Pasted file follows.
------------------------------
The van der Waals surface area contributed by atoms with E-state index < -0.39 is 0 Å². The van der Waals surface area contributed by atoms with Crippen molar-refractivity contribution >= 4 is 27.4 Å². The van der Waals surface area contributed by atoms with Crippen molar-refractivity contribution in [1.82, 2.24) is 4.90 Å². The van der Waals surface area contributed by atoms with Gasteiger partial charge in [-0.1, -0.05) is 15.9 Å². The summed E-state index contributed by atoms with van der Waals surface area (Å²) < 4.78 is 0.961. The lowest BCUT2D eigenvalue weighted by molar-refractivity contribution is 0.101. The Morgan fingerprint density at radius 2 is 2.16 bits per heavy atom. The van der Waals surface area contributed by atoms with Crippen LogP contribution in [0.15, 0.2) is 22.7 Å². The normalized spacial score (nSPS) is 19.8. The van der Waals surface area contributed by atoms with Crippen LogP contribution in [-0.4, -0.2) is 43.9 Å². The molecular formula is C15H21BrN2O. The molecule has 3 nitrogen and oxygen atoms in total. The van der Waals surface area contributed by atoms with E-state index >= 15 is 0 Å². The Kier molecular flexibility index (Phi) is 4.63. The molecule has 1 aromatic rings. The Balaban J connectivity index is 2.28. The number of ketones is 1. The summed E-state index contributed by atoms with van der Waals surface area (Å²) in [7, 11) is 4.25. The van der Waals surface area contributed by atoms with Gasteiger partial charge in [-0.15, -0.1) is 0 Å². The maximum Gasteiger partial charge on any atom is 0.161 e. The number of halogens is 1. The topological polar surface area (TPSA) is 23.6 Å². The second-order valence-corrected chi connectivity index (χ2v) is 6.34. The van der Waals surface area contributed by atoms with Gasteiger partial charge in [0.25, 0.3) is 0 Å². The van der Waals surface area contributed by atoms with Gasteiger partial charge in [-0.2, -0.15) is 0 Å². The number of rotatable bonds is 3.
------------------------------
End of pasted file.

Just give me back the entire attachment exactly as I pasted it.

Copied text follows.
The van der Waals surface area contributed by atoms with E-state index < -0.39 is 0 Å². The van der Waals surface area contributed by atoms with Crippen molar-refractivity contribution >= 4 is 27.4 Å². The van der Waals surface area contributed by atoms with Crippen molar-refractivity contribution in [1.82, 2.24) is 4.90 Å². The van der Waals surface area contributed by atoms with Gasteiger partial charge in [-0.1, -0.05) is 15.9 Å². The summed E-state index contributed by atoms with van der Waals surface area (Å²) < 4.78 is 0.961. The lowest BCUT2D eigenvalue weighted by molar-refractivity contribution is 0.101. The Morgan fingerprint density at radius 2 is 2.16 bits per heavy atom. The van der Waals surface area contributed by atoms with Crippen LogP contribution in [0.15, 0.2) is 22.7 Å². The normalized spacial score (nSPS) is 19.8. The van der Waals surface area contributed by atoms with Crippen LogP contribution in [-0.4, -0.2) is 43.9 Å². The molecular formula is C15H21BrN2O. The molecule has 3 nitrogen and oxygen atoms in total. The van der Waals surface area contributed by atoms with E-state index >= 15 is 0 Å². The Kier molecular flexibility index (Phi) is 4.63. The molecule has 1 aromatic rings. The Balaban J connectivity index is 2.28. The number of ketones is 1. The summed E-state index contributed by atoms with van der Waals surface area (Å²) in [7, 11) is 4.25. The van der Waals surface area contributed by atoms with Gasteiger partial charge in [-0.15, -0.1) is 0 Å². The maximum Gasteiger partial charge on any atom is 0.161 e. The number of halogens is 1. The topological polar surface area (TPSA) is 23.6 Å². The second-order valence-corrected chi connectivity index (χ2v) is 6.34. The van der Waals surface area contributed by atoms with Gasteiger partial charge in [0.25, 0.3) is 0 Å². The van der Waals surface area contributed by atoms with Gasteiger partial charge in [-0.2, -0.15) is 0 Å². The number of rotatable bonds is 3.